E.ON ($ETR:EOAN | ISIN:DE000ENAG999) is one of the larger Electric Utility companies in Europe. The company was created in 2000 after a merger between VEBA and VIAG and has seen multiple changes since then. One of them was the spinoff of Uniper SE in 2016 which also resulted in the dividend cut which can be observed in the picture below.

Having said that, their dividend history just looks horrible, but it doesn’t provide you the full picture. Spin-offs, asset swaps and such might actually have had a net positive return on total shareholder return, but I haven’t gone through the effort of doing the math.

E.ON dividend history 2002 - Now. Part of the highest yielding German dividend stocks.
E.ON dividend history

All I can say now is that the company is quite pushy when it comes to the adoption of renewable energy. As an example, in 2019 E.ON switched all their British electricity customer entirely to renewable electricity. I like that a lot, because it is definitely going into the direction of where I expect us to be in the future.

But this is also why we need to look at their most recent dividend history to see what we can expect in the near distant future.

E.ON currently yields 4.3% and their dividend payout ratio is 36.1%. I find these dividend payout ratios unreliable, because their earnings and free cash flows fluctuated a lot in the last 5 years.

That’s why I don’t see E.ON as a dividend growth company.

If you want to invest in E.ON for the dividends, then I would recommend you to think about what the minimum dividend per share is that they can pay. Take that as your floor and verify if you feel comfortable owning the stock with such an accompanying yield.

Disclosure: I don’t own E.ON SE.

5. Munich RE

Munich Re ($ETR:MUV2 | ISIN: DE0008430026) is one of the largest reinsurance companies in the world. Carl von Thieme founded the company in 1880 and nowadays it is a true European Dividend Aristocrat.

It has grown it’s dividends since 1970 and this is very unique in Europe, because only Nestle and Unilever have a longer track record without dividend cuts.

The company currently yields 4.05% and has an EPS payout ratio of 52% which means that it has enough room to continue growing their dividend.

Munich Re Dividend History
Munich Re dividend history

They also have a very attractive dividend policy although this is one of the higher dividend yields in the German DAX:

“In “normal” years, the dividend per share is to rise by ≥5% on average, similarly to the increase in earnings per share. In years with unusually high claims expenditure, it is expected that the dividend per share will at least remain the same

Honestly, in my opinion Munich Re is a very conservatively managed company which is still growing it’s income year over year. This means that it’s one of the few sleep well at night (SWAN) stocks available in Europe right now.

Hence, I view Munich Re as the grandfather of all German dividend stocks.

Disclosure: I own Munich RE.

* This applies to people living in the Netherlands, Switzerland, France, Spain, Portugal, Ireland and Italy. Terms and Conditions may apply.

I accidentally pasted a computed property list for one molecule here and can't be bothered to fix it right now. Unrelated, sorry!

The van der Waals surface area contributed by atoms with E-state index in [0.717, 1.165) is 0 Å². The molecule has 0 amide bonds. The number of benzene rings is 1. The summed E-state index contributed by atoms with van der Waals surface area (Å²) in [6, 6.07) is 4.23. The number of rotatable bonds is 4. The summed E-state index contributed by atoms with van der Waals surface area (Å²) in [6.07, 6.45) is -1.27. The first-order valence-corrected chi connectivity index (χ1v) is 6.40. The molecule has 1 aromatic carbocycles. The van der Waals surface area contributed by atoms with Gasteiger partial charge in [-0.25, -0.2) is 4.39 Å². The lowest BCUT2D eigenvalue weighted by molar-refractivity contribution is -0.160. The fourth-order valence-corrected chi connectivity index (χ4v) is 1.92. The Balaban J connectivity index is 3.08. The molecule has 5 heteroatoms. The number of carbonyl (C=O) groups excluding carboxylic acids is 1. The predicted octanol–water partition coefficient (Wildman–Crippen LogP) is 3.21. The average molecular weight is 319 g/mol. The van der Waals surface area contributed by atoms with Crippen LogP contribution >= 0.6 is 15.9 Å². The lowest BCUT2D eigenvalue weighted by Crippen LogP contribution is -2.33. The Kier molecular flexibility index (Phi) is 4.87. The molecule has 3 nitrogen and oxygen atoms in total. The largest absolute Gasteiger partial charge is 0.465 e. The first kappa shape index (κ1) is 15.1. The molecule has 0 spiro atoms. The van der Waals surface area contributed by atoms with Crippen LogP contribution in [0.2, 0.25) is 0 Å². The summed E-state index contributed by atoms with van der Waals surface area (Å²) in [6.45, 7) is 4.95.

Summing it up

These are the 5 highest yielding German dividend stocks in the DAX right now.

I know that some people try to avoid German dividend stocks due to a 26% dividend withholding tax in case you don’t intend to reclaim it.

Sometimes I feel that’s penny-wise, but pound-foolish as a dividend investor.

Firstly, I think it’s better to consider the tax-adjusted dividend yield and in that case all these stocks yield at least 3% in dividends. There are not so many stocks out there with a similar quality and safety compared to for instance Munich Re.

Secondly, one day your dividends might be quite significant and in that case it definitely pays off to reclaim your dividend withholding taxes according to the treaty. An article on how to do this for German dividend stocks is upcoming in the fall of this year.

Thirdly, you would just miss out on some excellent German dividend stocks which I personally love to have in my portfolio. BASF, Allianz and Munich Re are definitely an example of those.

Having said that, I hope that you enjoyed this article and that it gave you some inspiration for the upcoming weeks.

For now, have a great weekend and see you next time again!

Yours Truly,

European Dividend Growth Investor.


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Disclaimer

I’m not a certified financial planner/advisor nor a certified financial analyst nor an economist nor a CPA nor an accountant nor a lawyer. I’m not a finance professional through formal education. I’m a person who believes and takes pride in a sense of freedom, satisfaction, fulfillment and empowerment that I get from being financially competent and being conscious managing my personal money. The contents on this blog are for informational and entertainment purposes only and does not constitute financial, accounting, or legal advice. I can’t promise that the information shared on my blog is appropriate for you or anyone else. By reading this blog, you agree to hold me harmless from any ramifications, financial or otherwise, that occur to you as a result of acting on information provided on this blog.

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European DGI

It's my desire to retire early via Dividend Growth Investing as a passive income stream. This is not easy and especially when living in Europe. That's why I started this blog and share my journey: to give you a European perspective.
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SavyFox
1 month ago

Hi European DGI
Good article on very interesting businesses. Bayer is certainly a tricky one, theoretically huge potential but wow, that acquisition of Monsanto was a disaster.
I acquired Allianz stocks in 2020, it’s a strong business. I like the sector, have for instance Swiss Re and Swisslife stocks. Munich Re is on my watchlist, a strong and reliable dividend payer.
Cheers

avner
avner
1 month ago

Nice article! I am curious if your broker implement double taxation avoidance for EU stocks? If not, the problem is that for most EU companies your dividends will be heavily taxed(around 27% in Germany and 35 in Switzerland..and so on..). I don’t have this problem with US companies where they are taxed only 10% and no further tax in my home country.